What is a stock image?

A stock image might be a photograph or illustration, which is stored on a transparency or a digital image. The license to use that image is leased to a company (stock company) which will sub lease it to many, many other companies. The stock company sub license the image for a fee based on usage. A portion of the fee will go to the stock company, the remainder, less costs, will go to the creator.

Thus basically, a good image that could be sold is a stock image - it looks nice, advertising bods will want to use it, people may want to have it on their wall etc etc. The good images always win, nothing more than that.

In general, most people define stock images a good ones, and artistic photographs as crap. ;)

"oooh but that picture of my cat out of focus and over exposed is just sooo arty and none of you philistines get it" Ho ho ho.

Message edited by author 2004-01-14 13:32:00.
01/14/2004 01:32:25 PM · #12
Originally posted by jonpink:

someone please define stock.... So many people moan at stock images but none give a description of what they think one is.

I am with jacko on this one, clean - sharp - well composed and good enough to sell look nice.


A few past threads on what is and isnt stock and what DPC caters to etc.

Photography is not only stock photos
A disturbing trend

Normally a stock photograph is a good image, usually non-emotional and without a story behind it that can be used in numerous situations, normally for corporations or advertising or the like. Examples would be a person in a business suit carrying a briefcase that could be used for 100 different companies but still convey the same message. A picture of an apple on a white background that could be used for a supermarket to promote healthy eating, a literary program that could use it to promote schooling, or countless other possibilities.

I guess it can be offensive to some people if you call their stuff stock, but a compliment to others. I attempt artistic photographs (not an out of focus cat, though), and I prefer to view artistic photographs as well. That said I will and have done 'stock' photographs as they do often do better at DPC and it's good to get a validation of ability with a 7 and a ribbon every so often instead of the artistic 5 where you are left thinking your stuff is not good.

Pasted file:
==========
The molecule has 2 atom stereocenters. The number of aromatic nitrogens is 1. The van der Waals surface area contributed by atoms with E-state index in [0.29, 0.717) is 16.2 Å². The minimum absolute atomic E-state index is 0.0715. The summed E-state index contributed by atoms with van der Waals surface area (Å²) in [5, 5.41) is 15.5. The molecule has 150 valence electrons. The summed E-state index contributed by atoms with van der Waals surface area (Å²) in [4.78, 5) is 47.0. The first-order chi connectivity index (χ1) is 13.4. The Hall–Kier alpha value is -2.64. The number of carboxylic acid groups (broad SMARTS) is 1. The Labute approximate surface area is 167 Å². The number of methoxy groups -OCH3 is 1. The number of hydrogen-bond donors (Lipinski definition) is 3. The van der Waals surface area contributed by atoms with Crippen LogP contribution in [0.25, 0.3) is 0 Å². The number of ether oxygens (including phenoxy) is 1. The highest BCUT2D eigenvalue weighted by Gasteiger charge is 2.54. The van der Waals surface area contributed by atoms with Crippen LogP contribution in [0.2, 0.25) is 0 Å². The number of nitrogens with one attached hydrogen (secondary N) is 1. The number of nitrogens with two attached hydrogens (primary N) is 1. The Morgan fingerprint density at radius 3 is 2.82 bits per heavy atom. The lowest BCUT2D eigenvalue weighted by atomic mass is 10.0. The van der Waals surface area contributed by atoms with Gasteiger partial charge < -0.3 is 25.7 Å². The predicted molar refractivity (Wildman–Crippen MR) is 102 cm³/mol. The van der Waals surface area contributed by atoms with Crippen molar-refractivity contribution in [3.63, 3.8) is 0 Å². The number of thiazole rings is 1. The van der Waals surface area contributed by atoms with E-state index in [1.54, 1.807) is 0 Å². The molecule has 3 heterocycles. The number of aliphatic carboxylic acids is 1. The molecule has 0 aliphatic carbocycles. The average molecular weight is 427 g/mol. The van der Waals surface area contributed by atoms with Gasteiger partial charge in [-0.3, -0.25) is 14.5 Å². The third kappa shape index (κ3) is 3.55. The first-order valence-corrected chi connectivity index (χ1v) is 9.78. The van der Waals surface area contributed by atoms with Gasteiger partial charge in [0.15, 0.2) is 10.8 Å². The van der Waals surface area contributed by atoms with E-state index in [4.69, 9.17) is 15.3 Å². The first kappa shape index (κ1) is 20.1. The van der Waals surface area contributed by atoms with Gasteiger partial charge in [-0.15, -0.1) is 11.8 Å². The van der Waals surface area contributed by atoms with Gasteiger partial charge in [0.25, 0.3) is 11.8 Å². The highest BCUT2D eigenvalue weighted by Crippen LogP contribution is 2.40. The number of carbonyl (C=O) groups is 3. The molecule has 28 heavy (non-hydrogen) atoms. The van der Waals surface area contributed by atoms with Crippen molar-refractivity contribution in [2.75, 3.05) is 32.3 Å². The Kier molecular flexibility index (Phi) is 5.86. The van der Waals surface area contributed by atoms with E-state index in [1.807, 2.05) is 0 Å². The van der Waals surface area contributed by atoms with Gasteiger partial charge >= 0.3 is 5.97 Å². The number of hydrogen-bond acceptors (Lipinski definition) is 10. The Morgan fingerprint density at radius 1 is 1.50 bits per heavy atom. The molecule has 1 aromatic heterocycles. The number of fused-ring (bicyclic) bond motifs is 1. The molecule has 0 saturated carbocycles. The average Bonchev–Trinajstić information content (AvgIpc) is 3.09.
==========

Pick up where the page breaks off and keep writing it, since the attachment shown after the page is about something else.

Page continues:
Message edited by author 2004-01-14 13:39:25.
01/14/2004 01:39:20 PM · #13
Mystery solved,

Thanks to all,
Gordon
01/14/2004 01:41:43 PM · #14
>>>Thus basically, a good image that could be sold is a stock image - it looks nice, advertising bods will want to use it, people may want to have it on their wall etc etc. The good images always win, nothing more than that.

In general, most people define stock images a good ones, and artistic photographs as crap. ;) <<<

This, I'm sure, is sarcasm. If not, then it's wrong. Most people in advertising go out of their way to avoid the stock image. The ad agency I work with has thousands of stock books we use mostly to cut up for "style boards" or for thumbnails when casting commercials (i.e. get a guy who looks sorta like this guy). The irony is, we NEVER hire these photographers. Ever.
Somebody, I'm sure, is hiring stock photographers but my guess is it isn't us "advertising bods."
01/14/2004 01:45:32 PM · #15
would you define the great Ansel Admas as a stock photographer? I doubt it, but his work is featured in every major stock image house. Avaliable to buy and shove on a milk carton as fast as you can say cheese.

So what differes from one of your ad images to one that can be brought from an image bank?

01/14/2004 02:08:36 PM · #16
Originally posted by lockjawdavis:

...then it's wrong...Most people in advertising ...it isn't us "advertising bods."


And of course "most people" are in advertising righ???
01/14/2004 02:17:53 PM · #17